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The Witcher’s Law of Surprise, Explained

December 23, 2019
5 min read

Netflix’s ‘The Witcher’ is the latest entrant in the burgeoning epic fantasy franchise craze that was initiated after the success of ‘Game of Thrones.’ Like most epic fantasy stories, it relies heavily on world-building and fictional fantasy universes are often based on medieval history and folklore. Hence, their reliance on certain customs and traditions forms an integral component in the way that a certain fantasy set-up functions. Viewers were introduced to one such belief in the first season of ‘The Witcher’ called the Law of Surprise and it forms a critical part of the plot.

What is the Law of Surprise?

In the continent (most of the known world in ‘The Witcher,’ similar to Westeros in ‘Game of Thrones’), the Law of Surprise is depicted to have existed since the existence of humanity itself. It is a form of reward that is ensured by an agreement that ought to be honored due to custom, with superstition and belief being the primary safeguards of its completion. It is usually invoked when someone saves another man’s life and the person whose life was saved wishes to reward his savior. However, if there is nothing that the latter can suitably offer his/her savior, the former often invokes the Law of Surprise by asking for “that which you possess, but do not yet know.”

This generally means that the first thing that the person obtains unintentionally or unexpectedly is often considered to be the savior’s reward. In ‘The Witcher’ folklore, this has usually resulted in a child being the reward. However, it can technically be anything that the person obtains unexpectedly, even a goat. To simplify, let’s assume that the law of surprise were to be invoked in our time, for the sake of an example. In this case, after promising someone with a reward based on the law of surprise, if you were to find a surprise gift in your house, you would have to give that away to your savior.

In more extreme cases, this could involve discovering a new-born child that the person did not know of previously or finding a lover in one’s wife’s bed. And by the law of surprise, the child or the lover would belong to the savior. While this law does sound ridiculous, it ought to be remembered that it is a custom and customs are often baseless. It is only ever invoked in mostly life-saving situations when someone owes another person something huge (like their life) which they cannot put a material price on.

Moreover, the law of surprise is not really binding. The only thing that guarantees that the law of surprise will be honored is both the parties’ belief in customs and tradition, apart from their honor in keeping their promise.

There is also a variation in the law of surprise that is often cited which would seem to result in the reward being a person more logically. Often, a savior makes the request for “the first thing that comes to greet you when you return home.” Now, this could be any family member or pet animal too. It could also be your virtual assistant if the law of surprise were to be followed and invoked in our world, in which case, you would have to give your Alexa away.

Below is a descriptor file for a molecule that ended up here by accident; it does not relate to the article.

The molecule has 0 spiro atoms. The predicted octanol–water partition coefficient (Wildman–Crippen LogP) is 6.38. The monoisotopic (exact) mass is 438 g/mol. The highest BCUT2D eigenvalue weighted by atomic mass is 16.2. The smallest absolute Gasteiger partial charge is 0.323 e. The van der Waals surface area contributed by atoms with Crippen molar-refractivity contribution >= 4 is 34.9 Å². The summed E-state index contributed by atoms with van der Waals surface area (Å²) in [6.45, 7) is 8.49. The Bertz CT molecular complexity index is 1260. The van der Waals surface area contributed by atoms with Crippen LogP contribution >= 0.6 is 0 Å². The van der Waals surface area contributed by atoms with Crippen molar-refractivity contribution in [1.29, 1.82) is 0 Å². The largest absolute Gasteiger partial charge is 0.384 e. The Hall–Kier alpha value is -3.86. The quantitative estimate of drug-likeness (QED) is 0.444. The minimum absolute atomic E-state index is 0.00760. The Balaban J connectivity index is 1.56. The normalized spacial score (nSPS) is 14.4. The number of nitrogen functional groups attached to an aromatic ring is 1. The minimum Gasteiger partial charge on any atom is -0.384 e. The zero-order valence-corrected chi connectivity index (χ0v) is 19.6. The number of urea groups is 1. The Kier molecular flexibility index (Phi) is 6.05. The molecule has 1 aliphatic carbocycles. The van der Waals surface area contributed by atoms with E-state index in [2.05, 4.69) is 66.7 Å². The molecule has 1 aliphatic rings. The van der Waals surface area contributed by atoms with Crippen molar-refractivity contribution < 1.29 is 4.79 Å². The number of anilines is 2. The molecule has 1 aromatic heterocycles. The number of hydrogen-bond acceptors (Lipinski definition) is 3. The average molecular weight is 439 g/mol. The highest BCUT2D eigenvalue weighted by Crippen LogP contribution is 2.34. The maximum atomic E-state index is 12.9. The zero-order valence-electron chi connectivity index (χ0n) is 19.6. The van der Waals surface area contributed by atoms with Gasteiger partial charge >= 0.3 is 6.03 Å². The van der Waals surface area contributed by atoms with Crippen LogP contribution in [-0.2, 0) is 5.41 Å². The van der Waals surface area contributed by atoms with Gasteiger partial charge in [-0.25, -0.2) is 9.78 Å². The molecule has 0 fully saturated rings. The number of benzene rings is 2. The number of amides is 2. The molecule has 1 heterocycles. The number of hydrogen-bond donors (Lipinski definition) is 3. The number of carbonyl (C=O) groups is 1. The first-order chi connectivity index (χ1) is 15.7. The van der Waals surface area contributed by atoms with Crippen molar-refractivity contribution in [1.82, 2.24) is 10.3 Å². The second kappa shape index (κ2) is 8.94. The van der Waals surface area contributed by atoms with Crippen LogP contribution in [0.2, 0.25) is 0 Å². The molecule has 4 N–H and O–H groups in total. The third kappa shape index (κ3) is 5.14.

When is the Law of Surprise invoked in ‘The Witcher’?

The Law of Surprise, as a well-respected tradition, is first observed in the fourth episode, ‘Of Banquets and Bastards.’ In this episode, Jaskier takes the Witcher to a feast organised by Queen Calanthe, in order to get her daughter, Pavetta betrothed for political gains. However, her plans are greatly foiled when a mysterious knight, Urcheon (also known as Duny) storms into the Cintran palace demanding Pavetta’s hand in marriage. He had saved King Roegner’s (Calanthe’s former husband and Pavetta’s father) life, Urcheon explains and the king had asked him to choose a suitable reward for his noble deed.

Urcheon had chosen the Law of Surprise and the first thing that Roegner discovered upon returning home was the birth of Pavetta. However, Calanthe does not wish to honor the tradition which results in a fight between Urcheon and several men present at the hall. Geralt saves Urcheon’s life by fighting alongside him till the brawl is broken off. When Urcheon asks Geralt for a reward, The Witcher invokes the law of surprise too, not knowing what to ask of Urcheon, and out of some form of humor. However, this results in Ciri being sworn to Geralt after Pavetta announces her pregnancy. You can read our detailed recap and review of the episode for a better understanding.

This is quite different from the original stories by Andrzej Sapkowski. In his short story, ‘A Question of Price,’ Geralt is officially invited by Calanthe for unknown reasons. He is asked to take disguise as a lord and is fully aware of Pavetta’s pregnancy before invoking the Law of Surprise. This makes his intents much clearer, unlike the television series.

Regardless of that, the central idea of Geralt and Ciri’s fates being interconnected remains to be the same. The Law of Surprise, whether any character believes in it or not, seems to be an extremely powerful force that connects people by destiny and has actual consequences.

For instance, when Duny/Urcheon first arrives at the Cintran palace, he has a ghastly hedgehog-like appearance. However, when Pavetta is officially given to him by the reluctant blessings of Calanthe, his curse is lifted and his face returns to a normal appearance. So, whether you consider it to be a superstition or a custom, the television series makes it pretty clear that destiny and the Law of Surprise are pretty powerful forces that affect the lives of the characters significantly.

Read More: The Witcher Map, Explained

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